• Physician relationships with the industryWhat we have to be careful about is thatmany trials are not designed to answer a scientific question, but rather to answer a marketing question Therefore“Conflicts of interest are not universally bad, but they’re not universally good.”
  • BMC Endocr Disord. 2010; 10: 7. Published online 2010 April 22. doi: 10.1186/1472-6823-10-7Safety and tolerability of sitagliptin in clinical studies:a pooled analysis of data from 10,246 patients with Disclosures All authors are employed by Merck Sharp &type 2 diabetes Dohme, Corp.,Debora Williams-Herman ; Samuel S Engel ; Elizabeth Round ; Jeremy Johnson; Gregory T Golm; Hua Guo ;Bret J Musser ; Michael J Davies ; Keith D Kaufman: ; of Merck & Co., Inc., a subsidiary Barry J GoldsteinReceived February 10, 2010; Accepted April manufacturer of sitagliptin the 22, 2010.Conclusions : In this updated stock or safety analysis of and may have company pooleddata from 10,246 patients withstock options. type 2 diabetes, sitagliptin 100mg/day was generally well tolerated in clinical trials ofup to 2 years in duration.
  • Example of conflict of interests or Competing interestsA Systematic Assessment of Cardiovascular Outcomes in the SaxagliptinDrug Development Program for Type 2 DiabetesDOI: 10.3810/pgm.2010.05.2138 No increased, riskPhD, Fred Fiedorek,Conclusion:Conflict of Interests Statements MD, Mark Donovan, PhD, Niklas Berglind, BSc, Robert Frederich MD,of CV death/MI/stroke was observed MD are employed by Bristol-Myers Squibb. Roland Chen, MD, and Robert Wolf,in patients randomly assigned is employed by AstraZeneca. Susan Harris, MSsaxagliptin across a broad drug , MD, MHS, FACC provided consulting or other services, and received honoraria from, John H. Alexanderdevelopment program. Although this Ingelheim, Bristol-Myers Squibb, CSL Behring, Duke Private AstraZeneca, Boehringersystematic overview Diagnostic Clinic, Duke Health System, and Regado Biosciences. has inherent andimportant limitations, the H. support a Johndata Alexander also received research grant or contract funding from Bristol-Myers Squibb, Duke withpotential reduction in CV eventsHealth System, Medtronic Japan, Merck and Company, National Institutes of Health, Pfizer, and Regado Biosciences.saxagliptin. The hypothesis of CV protection , MD provided consulting or other services, received honoraria, or received Kenneth W. Mahaffeywith saxagliptin willresearch grant or contract funding from, or provided educational activities or lectures for, Adolor Corp, Alexion, be tested prospectively ina large randomized clinical Inc., Amylin Inc., Argolyn, AstraZeneca, Bayer HealthCare, Boehringer Amgen outcome trialevaluating saxagliptin compared with standard Hospital, Bristol-Myers Squibb, CardioKinetix Inc., Ingelheim, Brigham & Women’sof care in patients with type 2 diabetes at Sankyo, Duke University School of Medicine, Edwards Cierra, Cordis, Daiichiincreased risk for CV events. Eli Lilly, Elsevier (AHJ), Forest Laboratories, Genentech, Lifesciences, GlaxoSmithKline, Guidant Corporation, Innocoll Pharmaceuticals, Johnson & Johnson, KCI Medical, Luitpold Pharmaceutical, Medtronic Inc., Merck and Company, Momenta Pharmaceutical, Novartis, Pfizer, Portola Pharmaceutical, Proctor and Gamble, Pozen, Regado Biosciences, sanofi-aventis, Schering-Plough Corp., Scios Inc., The Medicines Company, WebMD, and William Beaumont Hospital.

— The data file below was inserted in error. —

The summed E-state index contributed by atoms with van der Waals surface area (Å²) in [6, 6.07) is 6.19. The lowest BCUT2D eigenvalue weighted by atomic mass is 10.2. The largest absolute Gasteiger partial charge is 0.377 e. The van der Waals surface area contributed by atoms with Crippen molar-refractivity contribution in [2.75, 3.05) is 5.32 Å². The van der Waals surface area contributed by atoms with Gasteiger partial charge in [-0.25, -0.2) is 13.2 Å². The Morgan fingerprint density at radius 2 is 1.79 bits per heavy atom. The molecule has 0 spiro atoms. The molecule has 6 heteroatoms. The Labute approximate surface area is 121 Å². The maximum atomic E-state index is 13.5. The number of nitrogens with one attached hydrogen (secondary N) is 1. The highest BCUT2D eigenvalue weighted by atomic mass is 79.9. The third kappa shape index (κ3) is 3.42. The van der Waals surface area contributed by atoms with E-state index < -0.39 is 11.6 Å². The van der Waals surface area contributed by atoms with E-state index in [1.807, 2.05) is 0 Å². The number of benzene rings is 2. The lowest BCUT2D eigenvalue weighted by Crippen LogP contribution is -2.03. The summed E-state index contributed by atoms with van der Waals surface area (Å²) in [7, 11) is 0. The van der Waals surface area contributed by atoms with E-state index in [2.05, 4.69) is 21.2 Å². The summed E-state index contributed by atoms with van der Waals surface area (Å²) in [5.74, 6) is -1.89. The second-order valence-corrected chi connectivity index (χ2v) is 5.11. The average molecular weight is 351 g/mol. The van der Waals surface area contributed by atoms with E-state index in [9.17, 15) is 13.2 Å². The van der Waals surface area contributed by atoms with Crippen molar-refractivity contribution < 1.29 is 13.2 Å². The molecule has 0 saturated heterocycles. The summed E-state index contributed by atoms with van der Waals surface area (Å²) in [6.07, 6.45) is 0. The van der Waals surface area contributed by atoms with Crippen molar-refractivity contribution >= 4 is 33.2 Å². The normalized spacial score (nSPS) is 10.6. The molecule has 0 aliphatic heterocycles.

• Example of conflict of interests or Competing interestsSitagliptin: review of preclinical and clinical dataregarding incidence of pancreatitisS S Engel, D E Williams-Herman, G T Golm, R J Clay, S V Machotka, K D Kaufman, and B J GoldsteinInt J Clin Pract. 2010 June; 64(7): 984–990. Disclosures All authors are Conclusions employees of Merck & Co., Inc., Preclinical the manufacturerdata with sitagliptin to date and clinical trial of sitagliptin and may have stock or stock options do not indicate an the company. of pancreatitis in in increased risk patients with T2DM treated with sitagliptin. Received February 2010; Accepted February 2010.